P'esk'a and the First Salmon Ceremony -- Book Review & Learning about the Sts'ailes People -- Global Learning for Kids

Disclosure: Groundwood Books gave me a copy of this book free of charge for this review. All opinions in my review are my own and I did not receive any other compensation.  As in all my reviews I am providing links for your ease, but receive no compensation.

November is Native American Heritage Month. With my love for Native American culture I love this heritage month!! I was thinking today about why I love Native American culture so much. It could be part of white man guilt over how they were treated (and are still being treated by our government), but I think it is more how they lived in harmony with the environment. I really love their stories and how they did not waste. The talents each group has was so amazing and it just seems so much more of what I see God wanting from us. They were usually good stewards of the earth. 

Since it is Native American Heritage Month, Global Learning for Kids is focusing on Indigenous People of North America.  Multicultural Kid Blogs is hosting its annual Native American Heritage Month Blog Series and Giveaway. We will be participating in the blog series later this month, but you can enter the giveaway now and the book we are sharing today is in one of the prize packs! Today we are sharing P'esk'a and the First Salmon Ceremony by Scot Ritchie.
 This wonderful book is about a young boy named P'esk'a. He awakens on a very special day for his people--the First Salmon Ceremony. The First Salmon Ceremony is an annual festival to celebrate the catching and eating of the first salmon of the year. He notices the special ceremony tray is still in his home and runs to bring it to the chief. Along the way he passes tribe members who are doing every day things so we learn a bit about the culture. There are men making a canoe from a cedar tree.

The tribe also makes other things from cedar including their clothes made from its bark. There is discussion of what food P'esk'a and his family eat and he goes through the smokehouse and thinks about his favorite foods: smoked salmon and dried blueberries. He sees the drums being made. Finally as the drums to begin the ceremony beat, P'esk'a finds the chief and brings him the ceremonial tray (also made of cedar).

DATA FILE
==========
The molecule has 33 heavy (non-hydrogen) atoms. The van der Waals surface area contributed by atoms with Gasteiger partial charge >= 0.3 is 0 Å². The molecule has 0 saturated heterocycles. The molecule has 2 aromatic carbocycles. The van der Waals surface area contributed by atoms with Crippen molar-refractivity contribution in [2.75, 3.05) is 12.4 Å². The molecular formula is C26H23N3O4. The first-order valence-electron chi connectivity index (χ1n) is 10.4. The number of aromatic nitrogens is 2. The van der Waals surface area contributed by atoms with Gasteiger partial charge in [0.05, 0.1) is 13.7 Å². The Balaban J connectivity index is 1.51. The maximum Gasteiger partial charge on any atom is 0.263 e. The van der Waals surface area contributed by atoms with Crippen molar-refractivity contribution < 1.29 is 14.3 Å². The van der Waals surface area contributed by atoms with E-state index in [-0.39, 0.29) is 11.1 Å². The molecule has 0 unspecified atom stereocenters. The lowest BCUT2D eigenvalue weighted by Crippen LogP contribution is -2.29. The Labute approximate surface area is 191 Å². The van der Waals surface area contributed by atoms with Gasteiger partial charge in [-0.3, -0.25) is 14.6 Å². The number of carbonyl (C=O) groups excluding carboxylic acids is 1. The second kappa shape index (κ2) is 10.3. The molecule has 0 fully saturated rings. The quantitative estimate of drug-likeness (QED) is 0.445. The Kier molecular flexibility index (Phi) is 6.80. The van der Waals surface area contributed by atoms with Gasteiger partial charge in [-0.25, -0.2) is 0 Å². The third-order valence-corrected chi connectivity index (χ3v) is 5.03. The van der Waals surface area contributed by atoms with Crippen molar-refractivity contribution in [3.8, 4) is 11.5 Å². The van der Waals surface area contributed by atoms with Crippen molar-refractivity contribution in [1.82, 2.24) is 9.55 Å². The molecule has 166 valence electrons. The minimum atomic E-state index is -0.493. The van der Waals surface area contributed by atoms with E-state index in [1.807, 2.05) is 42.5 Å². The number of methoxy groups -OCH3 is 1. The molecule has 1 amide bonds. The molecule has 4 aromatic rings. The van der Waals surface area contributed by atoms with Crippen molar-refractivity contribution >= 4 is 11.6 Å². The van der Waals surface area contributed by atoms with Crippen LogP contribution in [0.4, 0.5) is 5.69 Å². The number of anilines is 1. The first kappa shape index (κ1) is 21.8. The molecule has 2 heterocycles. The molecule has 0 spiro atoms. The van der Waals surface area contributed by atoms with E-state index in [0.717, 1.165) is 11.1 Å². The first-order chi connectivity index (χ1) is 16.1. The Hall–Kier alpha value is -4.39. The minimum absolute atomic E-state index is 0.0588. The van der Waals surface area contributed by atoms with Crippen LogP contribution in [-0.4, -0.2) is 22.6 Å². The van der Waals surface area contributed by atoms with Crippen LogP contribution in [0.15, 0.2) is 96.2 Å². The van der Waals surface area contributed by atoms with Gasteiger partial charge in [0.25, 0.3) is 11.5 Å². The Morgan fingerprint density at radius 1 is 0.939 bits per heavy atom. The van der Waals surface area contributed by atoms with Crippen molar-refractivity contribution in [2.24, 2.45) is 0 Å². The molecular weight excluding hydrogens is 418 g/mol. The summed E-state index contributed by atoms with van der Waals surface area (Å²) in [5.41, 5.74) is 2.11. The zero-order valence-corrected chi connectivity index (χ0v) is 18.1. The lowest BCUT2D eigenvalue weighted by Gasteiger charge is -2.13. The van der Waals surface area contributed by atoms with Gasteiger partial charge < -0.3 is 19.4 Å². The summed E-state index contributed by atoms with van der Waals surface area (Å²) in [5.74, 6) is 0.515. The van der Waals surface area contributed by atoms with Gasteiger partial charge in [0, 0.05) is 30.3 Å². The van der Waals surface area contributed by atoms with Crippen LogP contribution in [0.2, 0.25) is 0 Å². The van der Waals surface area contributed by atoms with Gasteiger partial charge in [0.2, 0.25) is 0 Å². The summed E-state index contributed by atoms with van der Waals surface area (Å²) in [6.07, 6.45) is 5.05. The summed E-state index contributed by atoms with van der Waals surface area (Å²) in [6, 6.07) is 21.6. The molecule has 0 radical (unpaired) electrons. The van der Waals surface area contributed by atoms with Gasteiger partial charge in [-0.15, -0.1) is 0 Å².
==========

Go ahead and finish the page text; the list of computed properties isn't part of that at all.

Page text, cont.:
After the feast the people put the bones on the tray and the chief returns them to the river and thanks the river for the great gift. At the end of the book there is information about the Sts'ailes People. They live on the Harrison River in British Columbia and have for at least ten thousand years.

In the time of the story the people lived in pit houses and plank houses. It was estimated that one thousand years ago (when the book took place) P'esk'a's village of Hiqelem had a population of about five hundred people, but no one knows for sure. There were fourteen pit houses and six plank houses. The plank houses were larger. Many families lived together in both types of houses. 
975.008.025 First Nations
A Group of Chehalis Nation (Sts'ailes) People 
See page for author [CC BY-SA 3.0], via Wikimedia Commons

The book also shares a glossary of Halkomelem, the language of the Sts'ailes People. It mentions that at one time this language was banned but now the people are learning it again thanks to the community elders and teachers. At the very end of the book there is a letter from Chief William Charlie of the Sts'ailes People giving the book his approval. He feels that Scot Ritchie did a respectful look at the history of the Sts'ailes people and it is wonderful that he is teaching about it. 

The Sts'ailes still have a community in the Harrison River area. Their community includes a church, community hall, elder's care building, hotel, convention center and store as well as the homes of the 564 people who live there. 

The other thing the book mentions is a white woolly dog native to this area of North America that is now extinct. The dog is on every page and the cover. After a bit of research on-line I am assuming it is the Salish Wool Dog. The Sts'ailes used the dogs fur in blankets and clothing. European contact began the downfall of the Salish Wool Dog. The death of so many of the indigenous people contributed to the dogs breeding with other dogs and losing their identifiable traits as well as the availability of sheep and other blankets. The last dog identified as a Salish Wool Dog died in 1940. 

Hazel and I have been enjoying exploring this wonderful group of people who live so far from us but we can imagine their lives with this book. I hope you will take the time to check it out and learn a bit more of this culture. 

Sources for this post besides the book:
Wikipedia, Wikipedia on Salish Wool Dog,   Sts'ailes

We have done a few other posts on the salmon runs:
For the reviews I have done of other prizes in the giveaway check out:

Since this post is part of Global Learning for Kids, now is your chance to share any posts you have on indigenous people of North America. Be sure to check out all the other great posts to get a complete picture and lessons on various tribes. And don't forget to enter the Native American Heritage Month Giveaway! You may win your own copy of P'esk'a and the First Salmon Ceremony!